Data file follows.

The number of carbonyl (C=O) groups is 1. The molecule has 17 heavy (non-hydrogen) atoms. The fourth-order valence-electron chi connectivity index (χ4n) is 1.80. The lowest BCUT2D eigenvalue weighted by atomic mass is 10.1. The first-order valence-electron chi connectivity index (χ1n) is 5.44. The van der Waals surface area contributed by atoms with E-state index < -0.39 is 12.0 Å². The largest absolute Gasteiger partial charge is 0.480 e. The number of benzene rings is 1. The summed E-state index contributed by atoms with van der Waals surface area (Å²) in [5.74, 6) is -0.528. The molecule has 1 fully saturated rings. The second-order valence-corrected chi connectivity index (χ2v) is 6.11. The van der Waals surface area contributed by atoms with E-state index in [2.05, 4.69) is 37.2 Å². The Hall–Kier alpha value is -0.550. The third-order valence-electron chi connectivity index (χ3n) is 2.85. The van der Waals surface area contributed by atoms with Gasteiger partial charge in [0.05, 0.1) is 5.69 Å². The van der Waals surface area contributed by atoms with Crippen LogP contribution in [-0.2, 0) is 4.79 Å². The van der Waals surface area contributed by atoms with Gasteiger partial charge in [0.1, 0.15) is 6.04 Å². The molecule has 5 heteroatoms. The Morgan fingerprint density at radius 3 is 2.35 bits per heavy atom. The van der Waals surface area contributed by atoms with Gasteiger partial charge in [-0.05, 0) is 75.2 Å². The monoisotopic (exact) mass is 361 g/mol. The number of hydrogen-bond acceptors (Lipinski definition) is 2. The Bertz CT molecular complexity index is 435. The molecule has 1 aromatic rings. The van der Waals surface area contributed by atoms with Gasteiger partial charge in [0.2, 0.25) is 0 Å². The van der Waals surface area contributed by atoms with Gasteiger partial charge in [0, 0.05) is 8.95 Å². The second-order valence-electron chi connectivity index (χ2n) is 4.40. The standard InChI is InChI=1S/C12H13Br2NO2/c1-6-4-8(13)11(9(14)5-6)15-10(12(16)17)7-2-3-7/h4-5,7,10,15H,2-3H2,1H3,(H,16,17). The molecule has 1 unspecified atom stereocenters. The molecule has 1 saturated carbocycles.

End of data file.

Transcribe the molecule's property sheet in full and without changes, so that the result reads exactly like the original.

The number of carbonyl (C=O) groups is 1. The molecule has 17 heavy (non-hydrogen) atoms. The fourth-order valence-electron chi connectivity index (χ4n) is 1.80. The lowest BCUT2D eigenvalue weighted by atomic mass is 10.1. The first-order valence-electron chi connectivity index (χ1n) is 5.44. The van der Waals surface area contributed by atoms with E-state index < -0.39 is 12.0 Å². The largest absolute Gasteiger partial charge is 0.480 e. The number of benzene rings is 1. The summed E-state index contributed by atoms with van der Waals surface area (Å²) in [5.74, 6) is -0.528. The molecule has 1 fully saturated rings. The second-order valence-corrected chi connectivity index (χ2v) is 6.11. The van der Waals surface area contributed by atoms with E-state index in [2.05, 4.69) is 37.2 Å². The Hall–Kier alpha value is -0.550. The third-order valence-electron chi connectivity index (χ3n) is 2.85. The van der Waals surface area contributed by atoms with Gasteiger partial charge in [0.05, 0.1) is 5.69 Å². The van der Waals surface area contributed by atoms with Crippen LogP contribution in [-0.2, 0) is 4.79 Å². The van der Waals surface area contributed by atoms with Gasteiger partial charge in [0.1, 0.15) is 6.04 Å². The molecule has 5 heteroatoms. The Morgan fingerprint density at radius 3 is 2.35 bits per heavy atom. The van der Waals surface area contributed by atoms with Gasteiger partial charge in [-0.05, 0) is 75.2 Å². The monoisotopic (exact) mass is 361 g/mol. The number of hydrogen-bond acceptors (Lipinski definition) is 2. The Bertz CT molecular complexity index is 435. The molecule has 1 aromatic rings. The van der Waals surface area contributed by atoms with Gasteiger partial charge in [0.2, 0.25) is 0 Å². The van der Waals surface area contributed by atoms with Gasteiger partial charge in [0, 0.05) is 8.95 Å². The second-order valence-electron chi connectivity index (χ2n) is 4.40. The standard InChI is InChI=1S/C12H13Br2NO2/c1-6-4-8(13)11(9(14)5-6)15-10(12(16)17)7-2-3-7/h4-5,7,10,15H,2-3H2,1H3,(H,16,17). The molecule has 1 unspecified atom stereocenters. The molecule has 1 saturated carbocycles.